PRIOR APPROVAL PROVISIONS REPRESENT "CAREFUL BALANCING OF INTERESTS," SEN. PRYOR TELLS SEN. BENTSEN IN REVIEW OF FINANCE COMMITTEE MEDICAID DRUG HEARING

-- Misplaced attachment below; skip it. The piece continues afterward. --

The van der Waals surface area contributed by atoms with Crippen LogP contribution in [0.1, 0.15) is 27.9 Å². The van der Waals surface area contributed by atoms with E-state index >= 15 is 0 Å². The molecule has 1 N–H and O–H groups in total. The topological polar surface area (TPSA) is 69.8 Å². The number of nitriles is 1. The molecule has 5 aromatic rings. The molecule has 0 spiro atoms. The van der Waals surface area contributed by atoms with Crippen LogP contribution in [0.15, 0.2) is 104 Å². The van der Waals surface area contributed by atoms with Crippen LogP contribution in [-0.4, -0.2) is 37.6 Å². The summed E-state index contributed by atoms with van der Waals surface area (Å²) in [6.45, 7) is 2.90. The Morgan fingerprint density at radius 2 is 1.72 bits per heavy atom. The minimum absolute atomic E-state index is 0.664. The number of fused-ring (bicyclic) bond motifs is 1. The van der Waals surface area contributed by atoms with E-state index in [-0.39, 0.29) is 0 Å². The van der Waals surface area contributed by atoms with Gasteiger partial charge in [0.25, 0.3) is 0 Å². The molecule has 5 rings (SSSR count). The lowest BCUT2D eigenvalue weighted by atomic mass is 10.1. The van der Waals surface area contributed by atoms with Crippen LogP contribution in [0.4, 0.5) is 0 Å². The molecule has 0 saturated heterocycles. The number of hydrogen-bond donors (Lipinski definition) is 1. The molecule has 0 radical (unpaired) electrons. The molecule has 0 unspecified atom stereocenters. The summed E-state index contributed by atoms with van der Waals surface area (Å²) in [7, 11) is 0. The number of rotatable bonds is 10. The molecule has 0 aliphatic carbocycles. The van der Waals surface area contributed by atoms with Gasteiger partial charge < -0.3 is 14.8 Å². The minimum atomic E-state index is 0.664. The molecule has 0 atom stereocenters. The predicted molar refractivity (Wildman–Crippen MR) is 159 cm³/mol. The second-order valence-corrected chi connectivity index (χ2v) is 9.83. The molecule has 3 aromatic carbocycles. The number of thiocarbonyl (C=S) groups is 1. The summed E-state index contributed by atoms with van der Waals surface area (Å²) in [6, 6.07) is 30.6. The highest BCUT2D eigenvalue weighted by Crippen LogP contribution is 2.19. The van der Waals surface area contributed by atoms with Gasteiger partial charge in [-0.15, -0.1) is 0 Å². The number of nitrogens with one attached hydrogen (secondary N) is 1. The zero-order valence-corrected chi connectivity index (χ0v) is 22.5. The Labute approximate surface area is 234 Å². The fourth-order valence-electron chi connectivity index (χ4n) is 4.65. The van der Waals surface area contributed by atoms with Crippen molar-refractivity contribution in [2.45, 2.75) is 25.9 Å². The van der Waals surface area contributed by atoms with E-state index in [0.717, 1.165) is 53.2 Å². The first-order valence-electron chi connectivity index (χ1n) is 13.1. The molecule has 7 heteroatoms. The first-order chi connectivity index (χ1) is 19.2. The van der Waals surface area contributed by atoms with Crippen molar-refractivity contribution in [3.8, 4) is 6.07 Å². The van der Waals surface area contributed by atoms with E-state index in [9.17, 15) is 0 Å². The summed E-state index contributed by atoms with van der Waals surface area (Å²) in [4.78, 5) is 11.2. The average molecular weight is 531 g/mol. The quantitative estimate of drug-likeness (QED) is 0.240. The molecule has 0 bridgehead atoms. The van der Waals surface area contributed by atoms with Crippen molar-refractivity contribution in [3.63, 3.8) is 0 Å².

Prior approval provisions contained in Medicaid drug savings legislation represent a "careful balancing of interests of physicians and state Medicaid programs," Sen. Pryor (D-Ark.) contends in a four-page critique of issues raised at the Sept. 17 Senate Finance subcommittee hearing on the legislation. However, he added that he would continue to work with the states, the American Medical Association and other affected parties "to ensure that, to the extent possible, prior approval programs help the states control utilization of select drugs where the state wants to do this, but that they do not interfere with good medical practice or compromise the quality of patient care." In a Sept. 21 letter to Finance Committee Chairman Bentsen (D-Tex.), Pryor said concerns raised by the pharmaceutical industry about prior approval and other issues are not "anything but 'red herring' arguments being used to kill any proposal that would assure cost savings and access to needed medications." The four-page review explains that Pryor's second Medicaid drug bill, S 3029, would require prior approval programs for drugs that have not been discounted to state Medicaid programs. However, the "bill does not require or even encourage states to implement prior approval for drugs for which the states receive rebates from manufacturers," Pryor says. The bill directs that any prior approval program must have the ability around-the-clock to provide an immediate response to physicians or pharmacists. The House Medicaid savings bill sponsored by Reps. Wyden (D-Ore.) and Cooper (D-Tenn.) takes the same position on prior approval. In testimony before the Senate subcommittee, Pharmaceutical Manufacturers Association President Gerald Mossinghoff expressed reservations that the bills provide no criteria for approval nor disapproval, nor provide for an "appeal procedure if the doctor is overruled." He also suggested that prior approval could "permit a de facto restrictive formulary even though all manufacturers would be required to provide a rebate." While Pryor told Bentsen he was "frankly surprised to hear concerns raised" about prior approval, both Wyden and Cooper indicated they may be willing to rethink the issue. During the hearing, subcommittee Chairman Riegle (D-Mich.) emphasized a need to safeguard Medicaid recipients' access to the products selected by their physicians, calling the Medicaid population the "walking wounded" most in need of high quality care. Cooper replied that he would "be happy to work with the gentleman to make sure that access to first class medicine is available to the poor of this country." He continued: "Our bill in no way encourages the use of prior approval plans...Should this committee want to go ahead and preclude a state from having a prior approval plan, personally that wouldn't bother me." He added though that his homestate of Tennessee operates a prior approval program that is not a "nightmare." He said it targets about 10 drugs, and is aimed at, for example, ensuring that the anti-depressant Prozac is not used for weight loss.
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